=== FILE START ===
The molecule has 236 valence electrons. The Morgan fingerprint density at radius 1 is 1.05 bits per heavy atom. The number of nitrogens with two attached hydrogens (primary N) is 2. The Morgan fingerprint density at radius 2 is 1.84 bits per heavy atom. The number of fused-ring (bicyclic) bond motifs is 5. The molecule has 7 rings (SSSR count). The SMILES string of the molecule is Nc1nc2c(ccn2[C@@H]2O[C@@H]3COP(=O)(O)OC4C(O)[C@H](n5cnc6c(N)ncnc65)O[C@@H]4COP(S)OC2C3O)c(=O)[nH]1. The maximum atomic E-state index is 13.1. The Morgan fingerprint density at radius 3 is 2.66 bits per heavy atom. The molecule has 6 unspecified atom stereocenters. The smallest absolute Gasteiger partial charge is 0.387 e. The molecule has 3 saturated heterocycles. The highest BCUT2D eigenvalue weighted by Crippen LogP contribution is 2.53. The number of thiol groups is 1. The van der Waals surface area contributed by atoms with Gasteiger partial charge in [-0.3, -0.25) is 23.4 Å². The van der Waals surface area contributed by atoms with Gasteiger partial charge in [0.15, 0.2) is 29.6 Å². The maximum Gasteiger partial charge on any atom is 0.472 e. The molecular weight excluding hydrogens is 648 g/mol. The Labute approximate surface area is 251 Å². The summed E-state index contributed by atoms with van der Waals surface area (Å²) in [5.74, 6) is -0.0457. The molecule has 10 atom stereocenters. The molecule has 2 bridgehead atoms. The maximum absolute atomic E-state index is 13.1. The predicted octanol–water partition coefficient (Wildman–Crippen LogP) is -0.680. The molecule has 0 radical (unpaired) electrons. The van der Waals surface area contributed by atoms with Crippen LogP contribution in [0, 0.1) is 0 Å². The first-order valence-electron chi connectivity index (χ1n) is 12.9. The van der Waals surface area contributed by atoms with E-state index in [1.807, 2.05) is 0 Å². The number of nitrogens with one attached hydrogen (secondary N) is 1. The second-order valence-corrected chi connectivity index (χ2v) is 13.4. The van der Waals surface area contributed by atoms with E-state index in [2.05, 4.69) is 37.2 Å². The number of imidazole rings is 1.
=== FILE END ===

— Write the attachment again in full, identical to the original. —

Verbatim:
The molecule has 236 valence electrons. The Morgan fingerprint density at radius 1 is 1.05 bits per heavy atom. The number of nitrogens with two attached hydrogens (primary N) is 2. The Morgan fingerprint density at radius 2 is 1.84 bits per heavy atom. The number of fused-ring (bicyclic) bond motifs is 5. The molecule has 7 rings (SSSR count). The SMILES string of the molecule is Nc1nc2c(ccn2[C@@H]2O[C@@H]3COP(=O)(O)OC4C(O)[C@H](n5cnc6c(N)ncnc65)O[C@@H]4COP(S)OC2C3O)c(=O)[nH]1. The maximum atomic E-state index is 13.1. The Morgan fingerprint density at radius 3 is 2.66 bits per heavy atom. The molecule has 6 unspecified atom stereocenters. The smallest absolute Gasteiger partial charge is 0.387 e. The molecule has 3 saturated heterocycles. The highest BCUT2D eigenvalue weighted by Crippen LogP contribution is 2.53. The number of thiol groups is 1. The van der Waals surface area contributed by atoms with Gasteiger partial charge in [-0.3, -0.25) is 23.4 Å². The van der Waals surface area contributed by atoms with Gasteiger partial charge in [0.15, 0.2) is 29.6 Å². The maximum Gasteiger partial charge on any atom is 0.472 e. The molecular weight excluding hydrogens is 648 g/mol. The Labute approximate surface area is 251 Å². The summed E-state index contributed by atoms with van der Waals surface area (Å²) in [5.74, 6) is -0.0457. The molecule has 10 atom stereocenters. The molecule has 2 bridgehead atoms. The maximum absolute atomic E-state index is 13.1. The predicted octanol–water partition coefficient (Wildman–Crippen LogP) is -0.680. The molecule has 0 radical (unpaired) electrons. The van der Waals surface area contributed by atoms with Crippen LogP contribution in [0, 0.1) is 0 Å². The first-order valence-electron chi connectivity index (χ1n) is 12.9. The van der Waals surface area contributed by atoms with E-state index in [1.807, 2.05) is 0 Å². The number of nitrogens with one attached hydrogen (secondary N) is 1. The second-order valence-corrected chi connectivity index (χ2v) is 13.4. The van der Waals surface area contributed by atoms with E-state index in [2.05, 4.69) is 37.2 Å². The number of imidazole rings is 1.